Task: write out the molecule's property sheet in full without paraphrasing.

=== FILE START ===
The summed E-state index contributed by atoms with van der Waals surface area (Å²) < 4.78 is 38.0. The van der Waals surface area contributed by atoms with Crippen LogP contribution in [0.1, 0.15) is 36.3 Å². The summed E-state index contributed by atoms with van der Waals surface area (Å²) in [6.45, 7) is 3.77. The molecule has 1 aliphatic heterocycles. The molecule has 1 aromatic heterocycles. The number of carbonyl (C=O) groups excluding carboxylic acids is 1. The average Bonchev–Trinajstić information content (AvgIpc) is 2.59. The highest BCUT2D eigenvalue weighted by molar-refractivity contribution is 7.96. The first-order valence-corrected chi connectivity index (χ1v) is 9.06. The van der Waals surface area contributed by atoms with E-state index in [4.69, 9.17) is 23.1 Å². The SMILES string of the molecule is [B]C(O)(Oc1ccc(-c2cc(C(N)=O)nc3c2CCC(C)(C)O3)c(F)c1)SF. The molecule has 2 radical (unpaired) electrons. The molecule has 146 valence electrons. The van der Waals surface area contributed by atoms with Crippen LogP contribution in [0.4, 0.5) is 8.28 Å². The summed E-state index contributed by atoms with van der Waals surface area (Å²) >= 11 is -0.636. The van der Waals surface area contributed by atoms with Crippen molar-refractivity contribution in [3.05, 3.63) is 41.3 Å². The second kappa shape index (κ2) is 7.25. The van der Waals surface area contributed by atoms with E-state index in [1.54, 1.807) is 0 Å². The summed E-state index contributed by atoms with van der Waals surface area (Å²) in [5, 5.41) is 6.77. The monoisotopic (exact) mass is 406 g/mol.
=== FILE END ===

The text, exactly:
The summed E-state index contributed by atoms with van der Waals surface area (Å²) < 4.78 is 38.0. The van der Waals surface area contributed by atoms with Crippen LogP contribution in [0.1, 0.15) is 36.3 Å². The summed E-state index contributed by atoms with van der Waals surface area (Å²) in [6.45, 7) is 3.77. The molecule has 1 aliphatic heterocycles. The molecule has 1 aromatic heterocycles. The number of carbonyl (C=O) groups excluding carboxylic acids is 1. The average Bonchev–Trinajstić information content (AvgIpc) is 2.59. The highest BCUT2D eigenvalue weighted by molar-refractivity contribution is 7.96. The first-order valence-corrected chi connectivity index (χ1v) is 9.06. The van der Waals surface area contributed by atoms with E-state index in [4.69, 9.17) is 23.1 Å². The SMILES string of the molecule is [B]C(O)(Oc1ccc(-c2cc(C(N)=O)nc3c2CCC(C)(C)O3)c(F)c1)SF. The molecule has 2 radical (unpaired) electrons. The molecule has 146 valence electrons. The van der Waals surface area contributed by atoms with Crippen LogP contribution in [0.4, 0.5) is 8.28 Å². The summed E-state index contributed by atoms with van der Waals surface area (Å²) >= 11 is -0.636. The van der Waals surface area contributed by atoms with Crippen molar-refractivity contribution in [3.05, 3.63) is 41.3 Å². The second kappa shape index (κ2) is 7.25. The van der Waals surface area contributed by atoms with E-state index in [1.54, 1.807) is 0 Å². The summed E-state index contributed by atoms with van der Waals surface area (Å²) in [5, 5.41) is 6.77. The monoisotopic (exact) mass is 406 g/mol.